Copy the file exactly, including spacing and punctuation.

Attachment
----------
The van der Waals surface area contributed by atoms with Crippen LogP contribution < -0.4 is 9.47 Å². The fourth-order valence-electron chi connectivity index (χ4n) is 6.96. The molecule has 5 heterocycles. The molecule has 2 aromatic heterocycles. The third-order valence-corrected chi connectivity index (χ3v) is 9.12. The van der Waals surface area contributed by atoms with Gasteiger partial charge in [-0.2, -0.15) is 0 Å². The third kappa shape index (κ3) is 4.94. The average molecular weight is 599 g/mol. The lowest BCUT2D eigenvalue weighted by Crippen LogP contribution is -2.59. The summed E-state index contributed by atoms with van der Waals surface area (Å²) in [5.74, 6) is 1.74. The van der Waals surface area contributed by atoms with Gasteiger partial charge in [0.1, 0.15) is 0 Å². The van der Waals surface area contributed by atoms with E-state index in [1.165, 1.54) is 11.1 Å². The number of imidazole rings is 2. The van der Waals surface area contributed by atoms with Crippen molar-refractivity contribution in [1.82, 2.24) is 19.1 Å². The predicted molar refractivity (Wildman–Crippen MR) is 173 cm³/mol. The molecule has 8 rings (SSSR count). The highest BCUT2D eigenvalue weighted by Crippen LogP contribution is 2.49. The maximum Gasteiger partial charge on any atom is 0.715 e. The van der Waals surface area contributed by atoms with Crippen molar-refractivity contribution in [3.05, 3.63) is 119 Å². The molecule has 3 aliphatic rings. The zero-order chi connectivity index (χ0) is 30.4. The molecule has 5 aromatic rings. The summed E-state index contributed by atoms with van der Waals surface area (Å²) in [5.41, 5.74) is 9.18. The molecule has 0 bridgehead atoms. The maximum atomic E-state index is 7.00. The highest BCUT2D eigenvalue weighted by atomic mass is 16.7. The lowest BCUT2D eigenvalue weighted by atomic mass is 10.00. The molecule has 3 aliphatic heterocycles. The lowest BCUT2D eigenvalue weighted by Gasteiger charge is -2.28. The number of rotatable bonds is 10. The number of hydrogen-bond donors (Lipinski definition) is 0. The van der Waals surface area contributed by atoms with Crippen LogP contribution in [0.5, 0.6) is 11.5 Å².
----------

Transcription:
The van der Waals surface area contributed by atoms with Crippen LogP contribution < -0.4 is 9.47 Å². The fourth-order valence-electron chi connectivity index (χ4n) is 6.96. The molecule has 5 heterocycles. The molecule has 2 aromatic heterocycles. The third-order valence-corrected chi connectivity index (χ3v) is 9.12. The van der Waals surface area contributed by atoms with Gasteiger partial charge in [-0.2, -0.15) is 0 Å². The third kappa shape index (κ3) is 4.94. The average molecular weight is 599 g/mol. The lowest BCUT2D eigenvalue weighted by Crippen LogP contribution is -2.59. The summed E-state index contributed by atoms with van der Waals surface area (Å²) in [5.74, 6) is 1.74. The van der Waals surface area contributed by atoms with Gasteiger partial charge in [0.1, 0.15) is 0 Å². The van der Waals surface area contributed by atoms with E-state index in [1.165, 1.54) is 11.1 Å². The number of imidazole rings is 2. The van der Waals surface area contributed by atoms with Crippen molar-refractivity contribution in [1.82, 2.24) is 19.1 Å². The predicted molar refractivity (Wildman–Crippen MR) is 173 cm³/mol. The molecule has 8 rings (SSSR count). The highest BCUT2D eigenvalue weighted by Crippen LogP contribution is 2.49. The maximum Gasteiger partial charge on any atom is 0.715 e. The van der Waals surface area contributed by atoms with Crippen molar-refractivity contribution in [3.05, 3.63) is 119 Å². The molecule has 3 aliphatic rings. The zero-order chi connectivity index (χ0) is 30.4. The molecule has 5 aromatic rings. The summed E-state index contributed by atoms with van der Waals surface area (Å²) in [5.41, 5.74) is 9.18. The molecule has 0 bridgehead atoms. The maximum atomic E-state index is 7.00. The highest BCUT2D eigenvalue weighted by atomic mass is 16.7. The lowest BCUT2D eigenvalue weighted by atomic mass is 10.00. The molecule has 3 aliphatic heterocycles. The lowest BCUT2D eigenvalue weighted by Gasteiger charge is -2.28. The number of rotatable bonds is 10. The number of hydrogen-bond donors (Lipinski definition) is 0. The van der Waals surface area contributed by atoms with Crippen LogP contribution in [0.5, 0.6) is 11.5 Å².